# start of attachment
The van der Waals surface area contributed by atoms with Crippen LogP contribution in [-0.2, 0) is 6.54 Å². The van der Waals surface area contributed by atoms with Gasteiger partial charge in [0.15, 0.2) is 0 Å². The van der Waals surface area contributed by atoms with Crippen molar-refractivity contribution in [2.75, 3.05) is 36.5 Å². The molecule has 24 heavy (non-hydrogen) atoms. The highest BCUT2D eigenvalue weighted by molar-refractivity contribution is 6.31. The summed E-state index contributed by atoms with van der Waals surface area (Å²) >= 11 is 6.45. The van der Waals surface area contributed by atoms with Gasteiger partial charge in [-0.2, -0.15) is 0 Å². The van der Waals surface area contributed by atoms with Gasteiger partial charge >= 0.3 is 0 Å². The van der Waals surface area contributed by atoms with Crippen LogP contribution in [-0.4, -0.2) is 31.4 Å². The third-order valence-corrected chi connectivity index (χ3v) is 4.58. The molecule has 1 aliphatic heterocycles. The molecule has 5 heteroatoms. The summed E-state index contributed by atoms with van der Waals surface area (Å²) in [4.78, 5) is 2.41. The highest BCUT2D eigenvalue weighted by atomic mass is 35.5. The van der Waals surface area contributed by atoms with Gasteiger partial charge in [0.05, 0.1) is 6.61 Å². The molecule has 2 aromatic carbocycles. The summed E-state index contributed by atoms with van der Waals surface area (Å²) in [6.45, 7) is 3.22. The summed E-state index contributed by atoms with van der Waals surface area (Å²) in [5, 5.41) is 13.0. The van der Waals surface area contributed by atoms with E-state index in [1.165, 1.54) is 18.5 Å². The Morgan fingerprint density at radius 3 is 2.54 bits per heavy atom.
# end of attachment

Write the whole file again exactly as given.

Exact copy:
The van der Waals surface area contributed by atoms with Crippen LogP contribution in [-0.2, 0) is 6.54 Å². The van der Waals surface area contributed by atoms with Gasteiger partial charge in [0.15, 0.2) is 0 Å². The van der Waals surface area contributed by atoms with Crippen molar-refractivity contribution in [2.75, 3.05) is 36.5 Å². The molecule has 24 heavy (non-hydrogen) atoms. The highest BCUT2D eigenvalue weighted by molar-refractivity contribution is 6.31. The summed E-state index contributed by atoms with van der Waals surface area (Å²) >= 11 is 6.45. The van der Waals surface area contributed by atoms with Gasteiger partial charge in [-0.2, -0.15) is 0 Å². The van der Waals surface area contributed by atoms with Gasteiger partial charge >= 0.3 is 0 Å². The van der Waals surface area contributed by atoms with Crippen LogP contribution in [-0.4, -0.2) is 31.4 Å². The third-order valence-corrected chi connectivity index (χ3v) is 4.58. The molecule has 1 aliphatic heterocycles. The molecule has 5 heteroatoms. The summed E-state index contributed by atoms with van der Waals surface area (Å²) in [4.78, 5) is 2.41. The highest BCUT2D eigenvalue weighted by atomic mass is 35.5. The van der Waals surface area contributed by atoms with Gasteiger partial charge in [0.05, 0.1) is 6.61 Å². The molecule has 2 aromatic carbocycles. The summed E-state index contributed by atoms with van der Waals surface area (Å²) in [6.45, 7) is 3.22. The summed E-state index contributed by atoms with van der Waals surface area (Å²) in [5, 5.41) is 13.0. The van der Waals surface area contributed by atoms with E-state index in [1.165, 1.54) is 18.5 Å². The Morgan fingerprint density at radius 3 is 2.54 bits per heavy atom.